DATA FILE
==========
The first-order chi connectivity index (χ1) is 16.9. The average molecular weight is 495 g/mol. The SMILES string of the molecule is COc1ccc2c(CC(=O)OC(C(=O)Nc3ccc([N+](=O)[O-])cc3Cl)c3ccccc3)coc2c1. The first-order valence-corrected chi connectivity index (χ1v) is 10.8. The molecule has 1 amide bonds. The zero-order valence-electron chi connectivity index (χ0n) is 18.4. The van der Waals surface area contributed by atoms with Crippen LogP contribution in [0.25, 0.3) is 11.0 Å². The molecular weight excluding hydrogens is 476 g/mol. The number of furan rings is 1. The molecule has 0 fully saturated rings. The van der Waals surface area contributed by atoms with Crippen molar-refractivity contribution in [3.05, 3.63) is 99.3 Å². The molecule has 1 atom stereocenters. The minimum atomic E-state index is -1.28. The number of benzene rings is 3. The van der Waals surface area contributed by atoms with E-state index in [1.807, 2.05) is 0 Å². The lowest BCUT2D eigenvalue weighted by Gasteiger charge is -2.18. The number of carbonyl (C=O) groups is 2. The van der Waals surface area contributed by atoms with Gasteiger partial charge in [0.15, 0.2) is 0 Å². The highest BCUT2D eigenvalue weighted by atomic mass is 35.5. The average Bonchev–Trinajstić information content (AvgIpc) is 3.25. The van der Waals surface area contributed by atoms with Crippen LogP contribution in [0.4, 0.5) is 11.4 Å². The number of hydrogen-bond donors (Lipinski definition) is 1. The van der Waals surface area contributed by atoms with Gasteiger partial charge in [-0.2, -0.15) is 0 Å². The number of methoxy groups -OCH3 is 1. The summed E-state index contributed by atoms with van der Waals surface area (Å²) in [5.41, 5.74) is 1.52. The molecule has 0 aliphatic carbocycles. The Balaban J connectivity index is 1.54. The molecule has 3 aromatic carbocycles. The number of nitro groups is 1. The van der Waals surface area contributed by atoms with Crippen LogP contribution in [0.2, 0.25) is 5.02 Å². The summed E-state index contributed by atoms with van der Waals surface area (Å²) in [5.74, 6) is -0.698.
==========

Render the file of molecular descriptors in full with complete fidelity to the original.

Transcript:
The first-order chi connectivity index (χ1) is 16.9. The average molecular weight is 495 g/mol. The SMILES string of the molecule is COc1ccc2c(CC(=O)OC(C(=O)Nc3ccc([N+](=O)[O-])cc3Cl)c3ccccc3)coc2c1. The first-order valence-corrected chi connectivity index (χ1v) is 10.8. The molecule has 1 amide bonds. The zero-order valence-electron chi connectivity index (χ0n) is 18.4. The van der Waals surface area contributed by atoms with Crippen LogP contribution in [0.25, 0.3) is 11.0 Å². The molecular weight excluding hydrogens is 476 g/mol. The number of furan rings is 1. The molecule has 0 fully saturated rings. The van der Waals surface area contributed by atoms with Crippen molar-refractivity contribution in [3.05, 3.63) is 99.3 Å². The molecule has 1 atom stereocenters. The minimum atomic E-state index is -1.28. The number of benzene rings is 3. The van der Waals surface area contributed by atoms with E-state index in [1.807, 2.05) is 0 Å². The lowest BCUT2D eigenvalue weighted by Gasteiger charge is -2.18. The number of carbonyl (C=O) groups is 2. The van der Waals surface area contributed by atoms with Gasteiger partial charge in [0.15, 0.2) is 0 Å². The highest BCUT2D eigenvalue weighted by atomic mass is 35.5. The average Bonchev–Trinajstić information content (AvgIpc) is 3.25. The van der Waals surface area contributed by atoms with Crippen LogP contribution in [0.4, 0.5) is 11.4 Å². The number of hydrogen-bond donors (Lipinski definition) is 1. The van der Waals surface area contributed by atoms with Gasteiger partial charge in [-0.2, -0.15) is 0 Å². The number of methoxy groups -OCH3 is 1. The summed E-state index contributed by atoms with van der Waals surface area (Å²) in [5.41, 5.74) is 1.52. The molecule has 0 aliphatic carbocycles. The Balaban J connectivity index is 1.54. The molecule has 3 aromatic carbocycles. The number of nitro groups is 1. The van der Waals surface area contributed by atoms with Crippen LogP contribution in [0.2, 0.25) is 5.02 Å². The summed E-state index contributed by atoms with van der Waals surface area (Å²) in [5.74, 6) is -0.698.